As the follow-up to the critically acclaimed Chronicles of Riddick: Escape From Butcher Bay, The Darkness is an important release for Swedish outfit Starbreeze Studios. Adapted from a Top Cow comic book with a brand-new storyline from writer Paul Jenkins, the game ambitiously mixes first-person shooting with superhuman abilities in the form of a young Mafioso. Jackie Estacado is a don in New York's Franchetti family mob, and on his 21st birthday, he's taken over by a mysterious force called "the darkness." This is where the game begins, and as Jackie, you must harness your increasing supernatural power while also struggling to control it.
Anyone who has seen our previous coverage of the game will be familiar with the gloomy New York setting, in which Jackie is able to roam around without many restrictions. However, it was recently announced that the famous East Coast city will only make up two-thirds of the 16-hour game, with the other third set in a mysterious place that the developers have called "worse than hell." Another aspect of The Darkness that was previously kept under wraps was the multiplayer component, which will let players compete locally and online in four different game modes. Luckily, both new features were on show for the first time when we made a recent visit to 2K Games' UK headquarters, and we can now report back with our first impressions of both.
Our preview begins with another look at the single-player game--a story that starts with an exhilarating car chase through a series of winding tunnels. We've seen this sequence a number of times before, but what's noteworthy is how much the engine has improved since our last viewing at Microsoft's X06 event. With the majority of the game now in place, the last few months have clearly been spent polishing its look and feel, particularly the cinematic look and feel. A motion blur has now been implemented to provide a more natural effect as you look around, while the bullets have a Matrix-style visual trail as they fly through the air.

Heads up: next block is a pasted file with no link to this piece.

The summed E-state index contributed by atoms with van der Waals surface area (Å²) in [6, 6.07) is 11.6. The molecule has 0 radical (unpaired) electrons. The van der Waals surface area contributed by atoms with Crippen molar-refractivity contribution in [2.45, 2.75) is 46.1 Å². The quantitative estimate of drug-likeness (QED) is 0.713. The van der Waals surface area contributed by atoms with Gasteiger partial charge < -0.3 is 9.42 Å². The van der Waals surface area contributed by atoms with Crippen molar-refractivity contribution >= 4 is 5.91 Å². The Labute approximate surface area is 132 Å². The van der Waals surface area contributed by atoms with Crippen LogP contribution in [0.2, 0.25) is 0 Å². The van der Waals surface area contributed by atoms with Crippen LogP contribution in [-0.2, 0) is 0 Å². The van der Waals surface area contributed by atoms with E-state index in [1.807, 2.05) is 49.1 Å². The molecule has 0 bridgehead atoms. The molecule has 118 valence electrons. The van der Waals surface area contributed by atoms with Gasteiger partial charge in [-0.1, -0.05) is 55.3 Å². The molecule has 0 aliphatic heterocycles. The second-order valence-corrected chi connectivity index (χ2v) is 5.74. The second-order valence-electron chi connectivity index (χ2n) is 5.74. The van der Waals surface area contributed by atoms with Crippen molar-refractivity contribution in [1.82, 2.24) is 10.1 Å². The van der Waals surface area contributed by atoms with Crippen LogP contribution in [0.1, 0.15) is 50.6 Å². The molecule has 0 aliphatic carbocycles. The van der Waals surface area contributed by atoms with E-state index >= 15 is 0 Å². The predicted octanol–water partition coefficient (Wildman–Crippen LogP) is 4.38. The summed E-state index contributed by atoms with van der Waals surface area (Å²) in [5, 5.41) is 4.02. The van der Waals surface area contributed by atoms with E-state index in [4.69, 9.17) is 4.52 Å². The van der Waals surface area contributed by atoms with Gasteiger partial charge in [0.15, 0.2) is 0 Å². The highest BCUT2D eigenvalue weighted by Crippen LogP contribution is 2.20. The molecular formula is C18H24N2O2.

Jackie himself has also been given a complete overhaul, with the pale-white gothic figure replaced by a more masculine-looking version. It might seem like a small point in a first-person shooter, but as with Riddick, much of the story is told via in-engine cinematics viewed from a third-person perspective. It will also be important to fans of the comic, as the original Jackie is a mean character who feels no remorse about killing people. In addition to cosmetic improvements, Starbreeze has licensed a wealth of old movies, TV shows, and adverts that will show on television sets inside the game, and they promise to maximise the storage space of the DVD and Blu-ray discs to offer a wealth of content. The developer also let slip that the entire Darkness comic book collection will also reside on the disc as an unlockable extra.